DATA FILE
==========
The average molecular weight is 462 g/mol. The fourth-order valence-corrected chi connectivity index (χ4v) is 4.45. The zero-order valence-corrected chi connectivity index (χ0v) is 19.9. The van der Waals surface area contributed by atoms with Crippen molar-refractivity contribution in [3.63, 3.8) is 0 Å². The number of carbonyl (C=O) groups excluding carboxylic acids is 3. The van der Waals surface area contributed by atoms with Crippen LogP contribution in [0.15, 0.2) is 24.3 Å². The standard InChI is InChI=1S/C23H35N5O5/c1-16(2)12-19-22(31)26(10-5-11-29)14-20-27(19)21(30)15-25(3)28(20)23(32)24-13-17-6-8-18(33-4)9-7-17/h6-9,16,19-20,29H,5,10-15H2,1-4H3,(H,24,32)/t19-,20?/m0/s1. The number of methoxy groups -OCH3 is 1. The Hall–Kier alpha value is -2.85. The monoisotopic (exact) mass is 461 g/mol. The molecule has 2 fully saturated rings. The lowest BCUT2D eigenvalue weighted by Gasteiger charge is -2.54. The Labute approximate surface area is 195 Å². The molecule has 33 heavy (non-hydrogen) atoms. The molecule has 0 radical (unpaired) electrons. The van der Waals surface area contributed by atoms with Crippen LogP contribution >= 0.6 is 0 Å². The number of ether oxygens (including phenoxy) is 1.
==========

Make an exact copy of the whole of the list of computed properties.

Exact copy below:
The average molecular weight is 462 g/mol. The fourth-order valence-corrected chi connectivity index (χ4v) is 4.45. The zero-order valence-corrected chi connectivity index (χ0v) is 19.9. The van der Waals surface area contributed by atoms with Crippen molar-refractivity contribution in [3.63, 3.8) is 0 Å². The number of carbonyl (C=O) groups excluding carboxylic acids is 3. The van der Waals surface area contributed by atoms with Crippen LogP contribution in [0.15, 0.2) is 24.3 Å². The standard InChI is InChI=1S/C23H35N5O5/c1-16(2)12-19-22(31)26(10-5-11-29)14-20-27(19)21(30)15-25(3)28(20)23(32)24-13-17-6-8-18(33-4)9-7-17/h6-9,16,19-20,29H,5,10-15H2,1-4H3,(H,24,32)/t19-,20?/m0/s1. The number of methoxy groups -OCH3 is 1. The Hall–Kier alpha value is -2.85. The monoisotopic (exact) mass is 461 g/mol. The molecule has 2 fully saturated rings. The lowest BCUT2D eigenvalue weighted by Gasteiger charge is -2.54. The Labute approximate surface area is 195 Å². The molecule has 33 heavy (non-hydrogen) atoms. The molecule has 0 radical (unpaired) electrons. The van der Waals surface area contributed by atoms with Crippen LogP contribution >= 0.6 is 0 Å². The number of ether oxygens (including phenoxy) is 1.